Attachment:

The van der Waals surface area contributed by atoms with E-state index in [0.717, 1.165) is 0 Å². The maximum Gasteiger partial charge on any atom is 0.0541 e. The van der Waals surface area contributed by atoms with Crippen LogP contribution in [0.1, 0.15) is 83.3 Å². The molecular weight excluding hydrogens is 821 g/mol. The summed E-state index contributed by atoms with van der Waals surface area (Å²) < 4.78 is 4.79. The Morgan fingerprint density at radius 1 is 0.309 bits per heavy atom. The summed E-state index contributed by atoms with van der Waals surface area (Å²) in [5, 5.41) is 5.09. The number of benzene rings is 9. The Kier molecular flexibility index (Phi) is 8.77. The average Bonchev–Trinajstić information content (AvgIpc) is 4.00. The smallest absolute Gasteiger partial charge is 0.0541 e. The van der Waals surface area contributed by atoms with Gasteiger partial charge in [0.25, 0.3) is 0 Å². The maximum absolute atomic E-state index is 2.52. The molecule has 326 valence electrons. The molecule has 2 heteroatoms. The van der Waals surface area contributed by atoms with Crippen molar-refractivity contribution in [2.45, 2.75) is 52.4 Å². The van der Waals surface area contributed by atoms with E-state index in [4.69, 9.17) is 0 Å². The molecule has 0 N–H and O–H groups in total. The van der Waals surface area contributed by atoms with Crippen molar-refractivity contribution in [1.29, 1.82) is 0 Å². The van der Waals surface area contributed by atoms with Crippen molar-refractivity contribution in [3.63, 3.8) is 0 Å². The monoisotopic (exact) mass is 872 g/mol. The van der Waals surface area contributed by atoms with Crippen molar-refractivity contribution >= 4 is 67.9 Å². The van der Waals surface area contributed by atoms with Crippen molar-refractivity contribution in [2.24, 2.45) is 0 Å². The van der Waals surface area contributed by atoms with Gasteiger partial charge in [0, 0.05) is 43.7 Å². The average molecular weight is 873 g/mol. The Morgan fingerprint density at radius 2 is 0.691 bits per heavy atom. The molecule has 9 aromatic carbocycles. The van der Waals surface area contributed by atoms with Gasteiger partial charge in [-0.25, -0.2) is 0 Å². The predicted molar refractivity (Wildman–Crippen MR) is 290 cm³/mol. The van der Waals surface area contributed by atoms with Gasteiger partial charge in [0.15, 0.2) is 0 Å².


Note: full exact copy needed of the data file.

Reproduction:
The van der Waals surface area contributed by atoms with E-state index in [0.717, 1.165) is 0 Å². The maximum Gasteiger partial charge on any atom is 0.0541 e. The van der Waals surface area contributed by atoms with Crippen LogP contribution in [0.1, 0.15) is 83.3 Å². The molecular weight excluding hydrogens is 821 g/mol. The summed E-state index contributed by atoms with van der Waals surface area (Å²) < 4.78 is 4.79. The Morgan fingerprint density at radius 1 is 0.309 bits per heavy atom. The summed E-state index contributed by atoms with van der Waals surface area (Å²) in [5, 5.41) is 5.09. The number of benzene rings is 9. The Kier molecular flexibility index (Phi) is 8.77. The average Bonchev–Trinajstić information content (AvgIpc) is 4.00. The smallest absolute Gasteiger partial charge is 0.0541 e. The van der Waals surface area contributed by atoms with Gasteiger partial charge in [0.25, 0.3) is 0 Å². The maximum absolute atomic E-state index is 2.52. The molecule has 326 valence electrons. The molecule has 2 heteroatoms. The van der Waals surface area contributed by atoms with Crippen molar-refractivity contribution in [2.45, 2.75) is 52.4 Å². The van der Waals surface area contributed by atoms with E-state index in [4.69, 9.17) is 0 Å². The molecule has 0 N–H and O–H groups in total. The van der Waals surface area contributed by atoms with Crippen molar-refractivity contribution in [1.29, 1.82) is 0 Å². The van der Waals surface area contributed by atoms with Crippen molar-refractivity contribution in [3.63, 3.8) is 0 Å². The monoisotopic (exact) mass is 872 g/mol. The van der Waals surface area contributed by atoms with Crippen molar-refractivity contribution >= 4 is 67.9 Å². The van der Waals surface area contributed by atoms with Crippen molar-refractivity contribution in [2.24, 2.45) is 0 Å². The van der Waals surface area contributed by atoms with Gasteiger partial charge in [0, 0.05) is 43.7 Å². The average molecular weight is 873 g/mol. The Morgan fingerprint density at radius 2 is 0.691 bits per heavy atom. The molecule has 9 aromatic carbocycles. The van der Waals surface area contributed by atoms with Gasteiger partial charge in [-0.25, -0.2) is 0 Å². The predicted molar refractivity (Wildman–Crippen MR) is 290 cm³/mol. The van der Waals surface area contributed by atoms with Gasteiger partial charge in [0.15, 0.2) is 0 Å².